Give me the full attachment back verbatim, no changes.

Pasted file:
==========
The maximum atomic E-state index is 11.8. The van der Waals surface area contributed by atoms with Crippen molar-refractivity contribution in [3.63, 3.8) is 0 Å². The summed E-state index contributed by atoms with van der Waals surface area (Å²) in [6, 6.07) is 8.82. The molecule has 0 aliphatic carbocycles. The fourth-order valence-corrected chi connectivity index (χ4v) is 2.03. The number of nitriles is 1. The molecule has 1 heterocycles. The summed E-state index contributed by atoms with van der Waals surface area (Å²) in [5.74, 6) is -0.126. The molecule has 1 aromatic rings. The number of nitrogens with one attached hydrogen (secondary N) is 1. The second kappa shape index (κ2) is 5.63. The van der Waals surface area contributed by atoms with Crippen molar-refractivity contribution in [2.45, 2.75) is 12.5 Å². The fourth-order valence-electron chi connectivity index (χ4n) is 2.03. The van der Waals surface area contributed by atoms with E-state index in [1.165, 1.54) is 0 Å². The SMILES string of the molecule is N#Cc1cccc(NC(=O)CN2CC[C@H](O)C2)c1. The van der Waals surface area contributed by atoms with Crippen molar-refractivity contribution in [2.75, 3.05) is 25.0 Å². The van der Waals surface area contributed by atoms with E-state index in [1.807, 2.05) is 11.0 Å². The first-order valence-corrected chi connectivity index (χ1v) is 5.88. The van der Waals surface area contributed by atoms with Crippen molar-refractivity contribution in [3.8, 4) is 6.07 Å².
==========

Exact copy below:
The maximum atomic E-state index is 11.8. The van der Waals surface area contributed by atoms with Crippen molar-refractivity contribution in [3.63, 3.8) is 0 Å². The summed E-state index contributed by atoms with van der Waals surface area (Å²) in [6, 6.07) is 8.82. The molecule has 0 aliphatic carbocycles. The fourth-order valence-corrected chi connectivity index (χ4v) is 2.03. The number of nitriles is 1. The molecule has 1 heterocycles. The summed E-state index contributed by atoms with van der Waals surface area (Å²) in [5.74, 6) is -0.126. The molecule has 1 aromatic rings. The number of nitrogens with one attached hydrogen (secondary N) is 1. The second kappa shape index (κ2) is 5.63. The van der Waals surface area contributed by atoms with Crippen molar-refractivity contribution in [2.45, 2.75) is 12.5 Å². The fourth-order valence-electron chi connectivity index (χ4n) is 2.03. The van der Waals surface area contributed by atoms with E-state index in [1.165, 1.54) is 0 Å². The SMILES string of the molecule is N#Cc1cccc(NC(=O)CN2CC[C@H](O)C2)c1. The van der Waals surface area contributed by atoms with Crippen molar-refractivity contribution in [2.75, 3.05) is 25.0 Å². The van der Waals surface area contributed by atoms with E-state index in [1.807, 2.05) is 11.0 Å². The first-order valence-corrected chi connectivity index (χ1v) is 5.88. The van der Waals surface area contributed by atoms with Crippen molar-refractivity contribution in [3.8, 4) is 6.07 Å².